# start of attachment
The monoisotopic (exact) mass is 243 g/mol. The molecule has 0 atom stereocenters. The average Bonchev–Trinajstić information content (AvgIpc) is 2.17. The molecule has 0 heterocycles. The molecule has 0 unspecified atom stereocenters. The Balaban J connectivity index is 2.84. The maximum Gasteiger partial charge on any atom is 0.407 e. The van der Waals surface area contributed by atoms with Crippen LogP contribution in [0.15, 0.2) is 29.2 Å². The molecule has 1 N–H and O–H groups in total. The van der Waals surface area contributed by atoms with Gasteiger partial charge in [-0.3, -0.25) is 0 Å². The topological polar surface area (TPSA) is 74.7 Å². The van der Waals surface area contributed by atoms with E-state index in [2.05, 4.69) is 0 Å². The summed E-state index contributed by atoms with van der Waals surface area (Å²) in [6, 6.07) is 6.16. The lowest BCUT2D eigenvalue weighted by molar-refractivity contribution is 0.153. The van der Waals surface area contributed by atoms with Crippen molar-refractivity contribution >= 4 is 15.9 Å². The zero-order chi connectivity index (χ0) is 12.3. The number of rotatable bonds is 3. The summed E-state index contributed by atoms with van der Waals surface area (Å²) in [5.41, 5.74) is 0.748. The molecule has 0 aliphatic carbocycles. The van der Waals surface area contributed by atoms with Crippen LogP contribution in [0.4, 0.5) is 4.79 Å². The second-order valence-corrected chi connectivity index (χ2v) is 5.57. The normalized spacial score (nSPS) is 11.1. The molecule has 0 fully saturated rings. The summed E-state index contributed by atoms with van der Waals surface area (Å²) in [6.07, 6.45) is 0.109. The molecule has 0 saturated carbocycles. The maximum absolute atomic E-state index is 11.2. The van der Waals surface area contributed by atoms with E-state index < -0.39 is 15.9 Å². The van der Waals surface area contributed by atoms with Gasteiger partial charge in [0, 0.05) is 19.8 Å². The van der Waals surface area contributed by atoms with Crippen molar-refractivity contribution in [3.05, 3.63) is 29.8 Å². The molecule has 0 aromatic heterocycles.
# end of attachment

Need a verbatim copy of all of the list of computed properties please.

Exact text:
The monoisotopic (exact) mass is 243 g/mol. The molecule has 0 atom stereocenters. The average Bonchev–Trinajstić information content (AvgIpc) is 2.17. The molecule has 0 heterocycles. The molecule has 0 unspecified atom stereocenters. The Balaban J connectivity index is 2.84. The maximum Gasteiger partial charge on any atom is 0.407 e. The van der Waals surface area contributed by atoms with Crippen LogP contribution in [0.15, 0.2) is 29.2 Å². The molecule has 1 N–H and O–H groups in total. The van der Waals surface area contributed by atoms with Gasteiger partial charge in [-0.3, -0.25) is 0 Å². The topological polar surface area (TPSA) is 74.7 Å². The van der Waals surface area contributed by atoms with E-state index in [2.05, 4.69) is 0 Å². The summed E-state index contributed by atoms with van der Waals surface area (Å²) in [6, 6.07) is 6.16. The lowest BCUT2D eigenvalue weighted by molar-refractivity contribution is 0.153. The van der Waals surface area contributed by atoms with Crippen molar-refractivity contribution >= 4 is 15.9 Å². The zero-order chi connectivity index (χ0) is 12.3. The number of rotatable bonds is 3. The summed E-state index contributed by atoms with van der Waals surface area (Å²) in [5.41, 5.74) is 0.748. The molecule has 0 aliphatic carbocycles. The van der Waals surface area contributed by atoms with Crippen LogP contribution in [0.4, 0.5) is 4.79 Å². The second-order valence-corrected chi connectivity index (χ2v) is 5.57. The normalized spacial score (nSPS) is 11.1. The molecule has 0 fully saturated rings. The summed E-state index contributed by atoms with van der Waals surface area (Å²) in [6.07, 6.45) is 0.109. The molecule has 0 saturated carbocycles. The maximum absolute atomic E-state index is 11.2. The van der Waals surface area contributed by atoms with E-state index < -0.39 is 15.9 Å². The van der Waals surface area contributed by atoms with Gasteiger partial charge in [0, 0.05) is 19.8 Å². The van der Waals surface area contributed by atoms with Crippen molar-refractivity contribution in [3.05, 3.63) is 29.8 Å². The molecule has 0 aromatic heterocycles.